With such economic benefits why is the anti-immigration mania so powerful? There are two powerful forces at work. First, elements of the popular press are stirring up hatred based on anecdotes, rumours and slurs. They have been joined by a few erstwhile left-wing intellectuals and politicians who, in desperation to get in touch with the working class roots they never had, have resorted to sloppy and partial analysis. Second, in times of austerity and economic stagnation, there is a need to blame somebody else. We have seen it before. During the Great Depression of the 1930s, the Daily Mail was shouting “Hurrah for the Blackshirts”.

The period of stagnation in the 1970s saw widespread racism and the rise of the National Front. When times are hard, the blame culture focuses on “Johnny Foreigner” including immigrants and, that rare breed, EU bureaucrats. The danger is that for some, the bigotry is more palatable coming from a cheery bloke who seems at home in a pub compared to that from the blackshirted militia of the 30s or a bunch of skinheads draped in the union flag in the 70s.

Join the conversation

5 Comments sorted by

  1. Stephen Cullen

    Senior Research Fellow at University of Warwick

    If we are to have a rational debate on issues such as immigration, it is probably best if arguments are presented in a less contentious way than here. Linking Nigel Farage and UKIP to Mosley's British Union of Fascists, or the late, unlamented National Front of the 1970s is simply being deliberately offensive. Further, as usual with attempts to make historical comparisons, it just doesn't work as a way of understanding contemporary events.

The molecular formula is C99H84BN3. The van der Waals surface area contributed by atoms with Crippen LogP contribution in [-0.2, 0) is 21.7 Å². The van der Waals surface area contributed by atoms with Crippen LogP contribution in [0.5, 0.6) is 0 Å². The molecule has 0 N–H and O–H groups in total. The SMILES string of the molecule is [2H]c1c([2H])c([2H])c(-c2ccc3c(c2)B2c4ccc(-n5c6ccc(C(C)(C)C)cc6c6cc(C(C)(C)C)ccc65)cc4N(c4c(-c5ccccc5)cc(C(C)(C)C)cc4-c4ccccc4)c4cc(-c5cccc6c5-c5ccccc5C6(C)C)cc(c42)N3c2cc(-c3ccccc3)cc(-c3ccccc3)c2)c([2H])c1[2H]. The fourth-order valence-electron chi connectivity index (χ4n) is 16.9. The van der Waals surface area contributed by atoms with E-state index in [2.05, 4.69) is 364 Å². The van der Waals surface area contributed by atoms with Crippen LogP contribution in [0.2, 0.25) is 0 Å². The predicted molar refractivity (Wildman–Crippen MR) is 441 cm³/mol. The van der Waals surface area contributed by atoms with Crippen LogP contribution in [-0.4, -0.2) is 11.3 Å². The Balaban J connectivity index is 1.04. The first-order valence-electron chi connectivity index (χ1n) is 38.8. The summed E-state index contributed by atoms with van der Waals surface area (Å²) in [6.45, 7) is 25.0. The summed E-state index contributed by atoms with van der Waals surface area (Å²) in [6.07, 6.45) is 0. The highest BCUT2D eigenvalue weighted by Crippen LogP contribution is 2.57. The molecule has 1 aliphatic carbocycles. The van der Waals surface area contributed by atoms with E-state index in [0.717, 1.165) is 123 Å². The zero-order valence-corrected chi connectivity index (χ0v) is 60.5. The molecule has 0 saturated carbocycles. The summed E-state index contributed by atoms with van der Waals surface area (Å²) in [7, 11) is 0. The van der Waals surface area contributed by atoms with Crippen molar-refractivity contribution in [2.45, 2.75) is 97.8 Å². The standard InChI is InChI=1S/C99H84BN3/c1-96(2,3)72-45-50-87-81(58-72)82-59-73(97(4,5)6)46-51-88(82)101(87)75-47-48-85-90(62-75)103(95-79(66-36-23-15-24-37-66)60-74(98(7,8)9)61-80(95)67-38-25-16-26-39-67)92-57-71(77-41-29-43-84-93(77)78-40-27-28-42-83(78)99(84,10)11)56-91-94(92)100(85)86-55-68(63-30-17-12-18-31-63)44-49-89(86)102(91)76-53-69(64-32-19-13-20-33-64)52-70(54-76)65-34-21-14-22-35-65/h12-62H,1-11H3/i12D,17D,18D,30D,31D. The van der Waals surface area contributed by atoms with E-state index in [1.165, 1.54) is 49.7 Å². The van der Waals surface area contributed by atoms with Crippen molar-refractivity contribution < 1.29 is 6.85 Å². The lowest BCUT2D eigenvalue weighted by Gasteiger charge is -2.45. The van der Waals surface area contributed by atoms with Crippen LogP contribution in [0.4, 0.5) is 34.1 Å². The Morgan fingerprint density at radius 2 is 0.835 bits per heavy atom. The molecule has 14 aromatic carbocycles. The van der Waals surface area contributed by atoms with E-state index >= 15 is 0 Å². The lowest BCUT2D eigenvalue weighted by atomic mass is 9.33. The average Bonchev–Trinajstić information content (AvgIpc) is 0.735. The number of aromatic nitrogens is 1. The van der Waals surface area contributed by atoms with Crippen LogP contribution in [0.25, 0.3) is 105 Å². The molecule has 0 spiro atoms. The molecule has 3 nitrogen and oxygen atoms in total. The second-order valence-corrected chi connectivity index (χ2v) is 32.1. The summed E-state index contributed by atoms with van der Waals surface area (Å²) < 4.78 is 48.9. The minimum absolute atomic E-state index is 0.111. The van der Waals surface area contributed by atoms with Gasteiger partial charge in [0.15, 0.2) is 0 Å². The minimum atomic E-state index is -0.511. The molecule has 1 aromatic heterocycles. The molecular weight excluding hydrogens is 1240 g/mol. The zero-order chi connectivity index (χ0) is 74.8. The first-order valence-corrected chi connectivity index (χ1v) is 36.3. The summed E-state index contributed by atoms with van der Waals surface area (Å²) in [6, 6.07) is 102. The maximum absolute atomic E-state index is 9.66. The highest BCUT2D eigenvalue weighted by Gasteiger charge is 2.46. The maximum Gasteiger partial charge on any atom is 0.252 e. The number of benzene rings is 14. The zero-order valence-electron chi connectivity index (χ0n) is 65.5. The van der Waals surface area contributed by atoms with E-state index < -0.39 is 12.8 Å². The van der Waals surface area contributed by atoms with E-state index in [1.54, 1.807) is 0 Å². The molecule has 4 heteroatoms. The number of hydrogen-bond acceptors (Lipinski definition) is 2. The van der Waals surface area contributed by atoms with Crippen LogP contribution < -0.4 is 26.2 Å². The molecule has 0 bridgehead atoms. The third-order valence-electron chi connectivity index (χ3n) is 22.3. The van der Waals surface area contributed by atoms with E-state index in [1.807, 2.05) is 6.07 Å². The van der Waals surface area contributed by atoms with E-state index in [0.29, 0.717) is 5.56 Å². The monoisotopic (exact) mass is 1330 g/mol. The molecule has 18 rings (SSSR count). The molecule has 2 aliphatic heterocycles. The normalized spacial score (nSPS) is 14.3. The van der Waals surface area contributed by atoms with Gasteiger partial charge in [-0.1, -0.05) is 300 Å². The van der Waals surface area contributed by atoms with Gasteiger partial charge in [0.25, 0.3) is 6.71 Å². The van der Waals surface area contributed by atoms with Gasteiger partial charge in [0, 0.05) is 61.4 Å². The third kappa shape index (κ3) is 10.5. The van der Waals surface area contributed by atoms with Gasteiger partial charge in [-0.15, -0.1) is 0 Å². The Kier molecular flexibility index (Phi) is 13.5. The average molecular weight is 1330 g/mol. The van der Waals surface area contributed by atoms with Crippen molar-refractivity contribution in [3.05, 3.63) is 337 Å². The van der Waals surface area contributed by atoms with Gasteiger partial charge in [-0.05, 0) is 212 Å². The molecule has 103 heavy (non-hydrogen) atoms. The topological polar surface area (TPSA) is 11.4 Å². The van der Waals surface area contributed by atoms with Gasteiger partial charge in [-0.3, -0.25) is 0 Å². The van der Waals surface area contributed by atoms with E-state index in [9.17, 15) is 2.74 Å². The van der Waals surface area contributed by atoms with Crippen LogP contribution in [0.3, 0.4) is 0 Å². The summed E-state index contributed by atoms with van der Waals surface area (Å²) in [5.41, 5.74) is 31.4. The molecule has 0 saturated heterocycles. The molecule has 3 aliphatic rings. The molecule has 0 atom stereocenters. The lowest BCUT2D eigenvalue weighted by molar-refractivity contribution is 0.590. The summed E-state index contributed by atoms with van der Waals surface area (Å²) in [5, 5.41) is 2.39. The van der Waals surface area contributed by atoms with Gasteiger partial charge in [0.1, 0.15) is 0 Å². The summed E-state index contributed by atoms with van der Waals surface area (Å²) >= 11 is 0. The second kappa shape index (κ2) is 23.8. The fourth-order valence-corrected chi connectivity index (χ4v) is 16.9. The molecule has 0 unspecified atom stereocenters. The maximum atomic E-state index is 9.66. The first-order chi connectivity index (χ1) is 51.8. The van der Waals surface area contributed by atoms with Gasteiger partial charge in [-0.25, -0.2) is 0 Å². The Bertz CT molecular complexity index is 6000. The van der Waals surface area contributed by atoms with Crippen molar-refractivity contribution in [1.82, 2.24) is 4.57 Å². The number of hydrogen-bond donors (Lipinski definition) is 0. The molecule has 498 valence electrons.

Mosley's 1932 progamme, contained in The Greater Britain…

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  2. Jos Haynes

    None

    The author describes as "sloppy and partial" the analysis by some academics on the immigration issue - words that exactly describe his own contribution here. He repeats the hoary old arguments about immigration benefiting the economy and being "good for growth". He cites some work on Silicon Valley as proof of the benefits of immigration and airily points to the economic benefits from selling education to people from overseas. Presumably, being based where he is, he knows about nothing else…

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  3. Henry Haszler

    Economist

    I support Jos Haynes' comment that GDP growth is not necessarily any good as a measure of the impacts of immigration. I know of Australian CGE based research that simply increased the labour resource endowment as a result of immigration and then assumed capital inflow and then generated the entirely predictable increase in GDP and then concluded immigration was"good"for Australia. This is rubbish.

    Presumably immigration is "good" for the immigrants or otherwise they would not come.

    But the simple naive "more GDP is better" type of make believe forgets about the the impacts of larger populations on the natural environment, the crowding of cities AND what's more says NOTHING about the effects on the established residents of a country.

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    1. Stephen Cullen

      Senior Research Fellow at University of Warwick

      In reply to Henry Haszler

      Indeed. A more useful measure might be GDP per head, and unless immigrants, in aggregate, created more income per head than the existing population it would seem unlikely that immigration leads inevitably to greater GDP/head.

      Further, I suspect that politicians in the UK are keen on the crude measure of the UK's 'worth' that GDP represents, for precisely the same reason that they are keen on military adventurism - it enables them to 'punch above their weight' on the international stage.